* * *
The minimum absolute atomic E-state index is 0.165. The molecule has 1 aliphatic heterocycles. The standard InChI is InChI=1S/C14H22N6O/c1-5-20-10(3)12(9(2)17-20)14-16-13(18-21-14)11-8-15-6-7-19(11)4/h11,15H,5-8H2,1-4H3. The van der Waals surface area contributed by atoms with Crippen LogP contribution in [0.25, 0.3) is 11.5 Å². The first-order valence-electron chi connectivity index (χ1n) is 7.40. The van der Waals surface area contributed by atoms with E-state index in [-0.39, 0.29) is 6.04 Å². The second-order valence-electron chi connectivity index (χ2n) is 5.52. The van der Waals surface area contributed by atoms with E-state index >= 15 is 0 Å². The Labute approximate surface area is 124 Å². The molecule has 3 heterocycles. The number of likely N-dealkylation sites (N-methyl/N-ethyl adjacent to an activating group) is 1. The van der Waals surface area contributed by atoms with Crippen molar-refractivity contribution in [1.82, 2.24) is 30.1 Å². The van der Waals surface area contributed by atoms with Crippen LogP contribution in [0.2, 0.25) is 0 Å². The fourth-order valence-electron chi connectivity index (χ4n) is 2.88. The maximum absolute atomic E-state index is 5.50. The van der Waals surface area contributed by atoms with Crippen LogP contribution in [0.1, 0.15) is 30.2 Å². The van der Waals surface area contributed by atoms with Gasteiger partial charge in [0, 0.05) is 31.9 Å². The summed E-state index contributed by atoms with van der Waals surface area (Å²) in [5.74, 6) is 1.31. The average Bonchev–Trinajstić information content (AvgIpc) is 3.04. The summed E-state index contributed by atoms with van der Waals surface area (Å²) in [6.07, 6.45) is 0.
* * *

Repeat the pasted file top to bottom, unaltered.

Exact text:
The minimum absolute atomic E-state index is 0.165. The molecule has 1 aliphatic heterocycles. The standard InChI is InChI=1S/C14H22N6O/c1-5-20-10(3)12(9(2)17-20)14-16-13(18-21-14)11-8-15-6-7-19(11)4/h11,15H,5-8H2,1-4H3. The van der Waals surface area contributed by atoms with Crippen LogP contribution in [0.25, 0.3) is 11.5 Å². The first-order valence-electron chi connectivity index (χ1n) is 7.40. The van der Waals surface area contributed by atoms with E-state index in [-0.39, 0.29) is 6.04 Å². The second-order valence-electron chi connectivity index (χ2n) is 5.52. The van der Waals surface area contributed by atoms with E-state index >= 15 is 0 Å². The Labute approximate surface area is 124 Å². The molecule has 3 heterocycles. The number of likely N-dealkylation sites (N-methyl/N-ethyl adjacent to an activating group) is 1. The van der Waals surface area contributed by atoms with Crippen molar-refractivity contribution in [1.82, 2.24) is 30.1 Å². The van der Waals surface area contributed by atoms with Crippen LogP contribution in [0.2, 0.25) is 0 Å². The fourth-order valence-electron chi connectivity index (χ4n) is 2.88. The maximum absolute atomic E-state index is 5.50. The van der Waals surface area contributed by atoms with Crippen LogP contribution in [0.1, 0.15) is 30.2 Å². The van der Waals surface area contributed by atoms with Gasteiger partial charge in [0, 0.05) is 31.9 Å². The summed E-state index contributed by atoms with van der Waals surface area (Å²) in [5.74, 6) is 1.31. The average Bonchev–Trinajstić information content (AvgIpc) is 3.04. The summed E-state index contributed by atoms with van der Waals surface area (Å²) in [6.07, 6.45) is 0.